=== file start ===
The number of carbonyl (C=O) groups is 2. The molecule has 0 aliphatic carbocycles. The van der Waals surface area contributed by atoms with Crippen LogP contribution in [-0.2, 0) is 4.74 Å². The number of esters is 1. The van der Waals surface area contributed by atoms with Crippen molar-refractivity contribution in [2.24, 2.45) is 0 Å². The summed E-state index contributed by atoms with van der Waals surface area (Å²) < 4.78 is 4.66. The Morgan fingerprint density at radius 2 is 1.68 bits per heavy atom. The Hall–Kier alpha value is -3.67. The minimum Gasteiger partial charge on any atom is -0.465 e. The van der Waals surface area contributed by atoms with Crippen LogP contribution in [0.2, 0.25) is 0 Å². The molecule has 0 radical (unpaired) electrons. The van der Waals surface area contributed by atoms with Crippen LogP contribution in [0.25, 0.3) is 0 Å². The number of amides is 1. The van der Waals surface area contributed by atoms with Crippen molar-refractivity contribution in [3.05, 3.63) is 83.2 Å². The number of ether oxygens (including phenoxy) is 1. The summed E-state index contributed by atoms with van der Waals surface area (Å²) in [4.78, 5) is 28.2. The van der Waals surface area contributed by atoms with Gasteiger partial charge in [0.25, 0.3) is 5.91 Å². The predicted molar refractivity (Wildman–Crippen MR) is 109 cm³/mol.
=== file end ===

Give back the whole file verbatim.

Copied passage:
The number of carbonyl (C=O) groups is 2. The molecule has 0 aliphatic carbocycles. The van der Waals surface area contributed by atoms with Crippen LogP contribution in [-0.2, 0) is 4.74 Å². The number of esters is 1. The van der Waals surface area contributed by atoms with Crippen molar-refractivity contribution in [2.24, 2.45) is 0 Å². The summed E-state index contributed by atoms with van der Waals surface area (Å²) < 4.78 is 4.66. The Morgan fingerprint density at radius 2 is 1.68 bits per heavy atom. The Hall–Kier alpha value is -3.67. The minimum Gasteiger partial charge on any atom is -0.465 e. The van der Waals surface area contributed by atoms with Crippen LogP contribution in [0.2, 0.25) is 0 Å². The molecule has 0 radical (unpaired) electrons. The van der Waals surface area contributed by atoms with Crippen LogP contribution in [0.25, 0.3) is 0 Å². The number of amides is 1. The van der Waals surface area contributed by atoms with Crippen molar-refractivity contribution in [3.05, 3.63) is 83.2 Å². The number of ether oxygens (including phenoxy) is 1. The summed E-state index contributed by atoms with van der Waals surface area (Å²) in [4.78, 5) is 28.2. The van der Waals surface area contributed by atoms with Gasteiger partial charge in [0.25, 0.3) is 5.91 Å². The predicted molar refractivity (Wildman–Crippen MR) is 109 cm³/mol.